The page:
In years of increased interest in Carbon Capture and Storage technologies and projects, safety and operability of CO2 pipelines are crucial for successful transportation from emitters to storage sites. Within this framework, due to its potentially catastrophic consequences and lack of fully validated and recognised design methods, Ductile Fracture Propagation represents a key issue.
First, existing technical literature and standards – especially ISO 27913 and DNV-RP-F104 – are reviewed and outlined. The simplified models they propose, generally derived from Natural Gas applications, are critically discussed, alongside the underlying experimental activities for their development. Gaps and inconsistencies persist in areas like: the validity limits and applicability of each model, especially where the experimental validation appears to be lacking (e.g. small diameter pipelines); the definition and selection of input parameters (for instance, representative flow pressure and temperature); the requalification of existing assets, where fracture toughness of the material might be low and defining an adequate safety level may not be straightforward. Despite the limitations, these models are much cheaper, simpler, and less time consuming than other possible approaches such as coupled Computational Fluid Dynamics / Finite Elements simulations or full-scale propagation tests.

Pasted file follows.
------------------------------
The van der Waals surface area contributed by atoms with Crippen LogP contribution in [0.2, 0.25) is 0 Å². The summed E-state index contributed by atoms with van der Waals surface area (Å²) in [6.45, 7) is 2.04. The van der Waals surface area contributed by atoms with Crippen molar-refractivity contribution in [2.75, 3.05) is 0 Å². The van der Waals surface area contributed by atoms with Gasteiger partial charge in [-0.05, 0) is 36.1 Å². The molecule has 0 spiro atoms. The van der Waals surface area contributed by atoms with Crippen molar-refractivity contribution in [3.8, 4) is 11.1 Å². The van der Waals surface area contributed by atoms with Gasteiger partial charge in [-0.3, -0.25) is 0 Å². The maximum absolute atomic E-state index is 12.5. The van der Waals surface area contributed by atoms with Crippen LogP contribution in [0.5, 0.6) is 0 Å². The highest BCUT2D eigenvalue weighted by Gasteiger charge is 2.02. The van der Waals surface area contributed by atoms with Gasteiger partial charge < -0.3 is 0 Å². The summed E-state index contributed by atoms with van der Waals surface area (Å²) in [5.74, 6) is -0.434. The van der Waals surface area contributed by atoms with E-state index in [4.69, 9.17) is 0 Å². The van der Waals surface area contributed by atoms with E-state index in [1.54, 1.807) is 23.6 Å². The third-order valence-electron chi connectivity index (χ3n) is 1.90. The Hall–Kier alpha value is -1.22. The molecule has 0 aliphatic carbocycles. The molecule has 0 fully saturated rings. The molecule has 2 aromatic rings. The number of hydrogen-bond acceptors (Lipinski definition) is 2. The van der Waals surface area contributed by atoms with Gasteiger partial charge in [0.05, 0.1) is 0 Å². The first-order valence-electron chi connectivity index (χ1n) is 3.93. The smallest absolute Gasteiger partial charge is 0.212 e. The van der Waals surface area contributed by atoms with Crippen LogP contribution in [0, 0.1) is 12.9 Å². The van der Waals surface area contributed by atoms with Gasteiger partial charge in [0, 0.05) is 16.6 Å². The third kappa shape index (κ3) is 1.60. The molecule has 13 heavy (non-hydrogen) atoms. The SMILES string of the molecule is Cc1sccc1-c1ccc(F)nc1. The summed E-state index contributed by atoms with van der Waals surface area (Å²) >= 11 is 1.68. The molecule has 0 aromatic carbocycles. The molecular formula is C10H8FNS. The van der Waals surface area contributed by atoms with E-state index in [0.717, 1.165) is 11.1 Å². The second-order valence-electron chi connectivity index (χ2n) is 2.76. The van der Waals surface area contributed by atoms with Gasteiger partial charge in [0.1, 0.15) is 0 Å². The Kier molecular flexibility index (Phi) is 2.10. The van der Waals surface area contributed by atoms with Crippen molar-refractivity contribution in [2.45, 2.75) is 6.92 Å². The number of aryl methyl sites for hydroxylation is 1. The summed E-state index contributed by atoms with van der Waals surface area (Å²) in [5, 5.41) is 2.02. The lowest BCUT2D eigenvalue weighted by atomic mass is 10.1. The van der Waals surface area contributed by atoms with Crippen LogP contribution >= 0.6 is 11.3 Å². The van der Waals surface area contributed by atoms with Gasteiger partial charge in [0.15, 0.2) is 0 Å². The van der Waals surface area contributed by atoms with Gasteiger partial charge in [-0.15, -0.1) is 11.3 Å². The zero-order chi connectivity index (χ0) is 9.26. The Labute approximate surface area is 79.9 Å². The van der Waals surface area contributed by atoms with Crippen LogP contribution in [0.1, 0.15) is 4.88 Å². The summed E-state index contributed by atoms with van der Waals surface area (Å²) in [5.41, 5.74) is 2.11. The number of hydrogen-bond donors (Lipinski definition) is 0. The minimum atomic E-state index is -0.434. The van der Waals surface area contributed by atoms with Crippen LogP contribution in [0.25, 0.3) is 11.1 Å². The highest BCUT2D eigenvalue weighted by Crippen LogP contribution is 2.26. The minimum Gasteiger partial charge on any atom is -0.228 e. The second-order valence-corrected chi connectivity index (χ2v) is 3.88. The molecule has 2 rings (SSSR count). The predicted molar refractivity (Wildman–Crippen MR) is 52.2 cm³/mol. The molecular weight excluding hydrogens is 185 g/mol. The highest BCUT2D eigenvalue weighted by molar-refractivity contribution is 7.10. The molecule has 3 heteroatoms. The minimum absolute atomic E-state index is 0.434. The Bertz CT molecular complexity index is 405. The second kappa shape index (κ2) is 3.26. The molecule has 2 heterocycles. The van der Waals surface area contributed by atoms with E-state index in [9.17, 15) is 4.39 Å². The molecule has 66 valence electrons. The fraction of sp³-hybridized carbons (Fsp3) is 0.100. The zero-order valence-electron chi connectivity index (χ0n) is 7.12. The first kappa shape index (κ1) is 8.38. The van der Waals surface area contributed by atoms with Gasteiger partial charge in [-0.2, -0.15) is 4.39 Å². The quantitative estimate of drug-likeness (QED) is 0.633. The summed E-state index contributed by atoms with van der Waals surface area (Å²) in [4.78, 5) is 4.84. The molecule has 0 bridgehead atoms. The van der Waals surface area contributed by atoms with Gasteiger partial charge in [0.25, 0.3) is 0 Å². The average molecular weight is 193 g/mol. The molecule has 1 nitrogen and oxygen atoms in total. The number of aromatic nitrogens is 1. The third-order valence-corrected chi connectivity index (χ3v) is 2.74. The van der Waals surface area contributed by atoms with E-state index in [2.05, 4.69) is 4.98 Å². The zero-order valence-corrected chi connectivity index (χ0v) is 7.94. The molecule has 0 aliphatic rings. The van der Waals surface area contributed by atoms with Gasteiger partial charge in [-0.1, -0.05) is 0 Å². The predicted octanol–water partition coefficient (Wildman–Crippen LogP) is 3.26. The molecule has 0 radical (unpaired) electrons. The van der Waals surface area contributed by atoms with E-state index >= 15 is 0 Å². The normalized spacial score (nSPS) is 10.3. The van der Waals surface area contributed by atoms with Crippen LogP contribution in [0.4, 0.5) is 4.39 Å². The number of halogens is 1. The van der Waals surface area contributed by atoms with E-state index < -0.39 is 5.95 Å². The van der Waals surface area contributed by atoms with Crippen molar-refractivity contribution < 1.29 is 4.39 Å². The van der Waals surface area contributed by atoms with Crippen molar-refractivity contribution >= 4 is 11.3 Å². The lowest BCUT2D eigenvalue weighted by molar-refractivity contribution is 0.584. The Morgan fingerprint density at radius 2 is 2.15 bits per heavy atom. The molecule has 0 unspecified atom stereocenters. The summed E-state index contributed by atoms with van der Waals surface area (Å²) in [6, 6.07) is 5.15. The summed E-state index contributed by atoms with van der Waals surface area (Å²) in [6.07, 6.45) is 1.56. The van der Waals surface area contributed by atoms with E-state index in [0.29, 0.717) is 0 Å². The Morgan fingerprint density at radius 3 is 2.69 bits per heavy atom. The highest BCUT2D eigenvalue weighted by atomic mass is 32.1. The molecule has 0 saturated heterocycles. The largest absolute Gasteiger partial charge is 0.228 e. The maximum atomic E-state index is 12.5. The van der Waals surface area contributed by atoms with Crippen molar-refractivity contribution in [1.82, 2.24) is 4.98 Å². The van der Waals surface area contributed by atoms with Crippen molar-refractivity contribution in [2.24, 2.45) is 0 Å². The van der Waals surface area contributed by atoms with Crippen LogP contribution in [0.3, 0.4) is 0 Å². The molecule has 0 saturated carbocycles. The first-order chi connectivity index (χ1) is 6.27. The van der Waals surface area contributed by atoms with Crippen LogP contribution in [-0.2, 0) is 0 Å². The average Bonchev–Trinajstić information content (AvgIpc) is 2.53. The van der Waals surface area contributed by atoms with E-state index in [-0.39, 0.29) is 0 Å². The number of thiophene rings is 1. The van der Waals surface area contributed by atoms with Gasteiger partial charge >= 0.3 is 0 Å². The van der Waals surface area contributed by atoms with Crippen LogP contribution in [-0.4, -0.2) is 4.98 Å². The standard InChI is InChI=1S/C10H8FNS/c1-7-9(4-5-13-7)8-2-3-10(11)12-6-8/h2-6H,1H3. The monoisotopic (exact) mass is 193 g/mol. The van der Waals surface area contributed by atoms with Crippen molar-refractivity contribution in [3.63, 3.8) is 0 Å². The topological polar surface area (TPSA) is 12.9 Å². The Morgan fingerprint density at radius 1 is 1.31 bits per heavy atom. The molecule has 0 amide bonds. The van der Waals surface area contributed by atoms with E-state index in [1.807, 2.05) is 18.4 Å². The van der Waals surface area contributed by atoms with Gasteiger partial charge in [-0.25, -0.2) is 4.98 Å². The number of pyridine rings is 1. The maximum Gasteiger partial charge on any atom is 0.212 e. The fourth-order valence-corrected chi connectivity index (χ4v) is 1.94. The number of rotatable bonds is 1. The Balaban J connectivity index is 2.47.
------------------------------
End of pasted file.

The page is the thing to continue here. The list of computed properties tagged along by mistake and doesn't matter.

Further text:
Because of this, they have been used as the main reference for the design and development of in-house engineering tools, which are briefly discussed, validated against published experimental data and designs, and subsequently applied to a heterogeneous set of case studies, comprising new and existing pipelines, transporting both gas- and dense-phase CO2. From their results, the paper aims to propose a workflow to generalise and standardise the approach to the issue of Ductile Fracture Propagation in CO2 pipelines, providing a comprehensive frame based on current, state-of-the-art knowledge. This can simplify engineering activities, ultimately ensuring replicability of results, assets’ safety, and cost savings.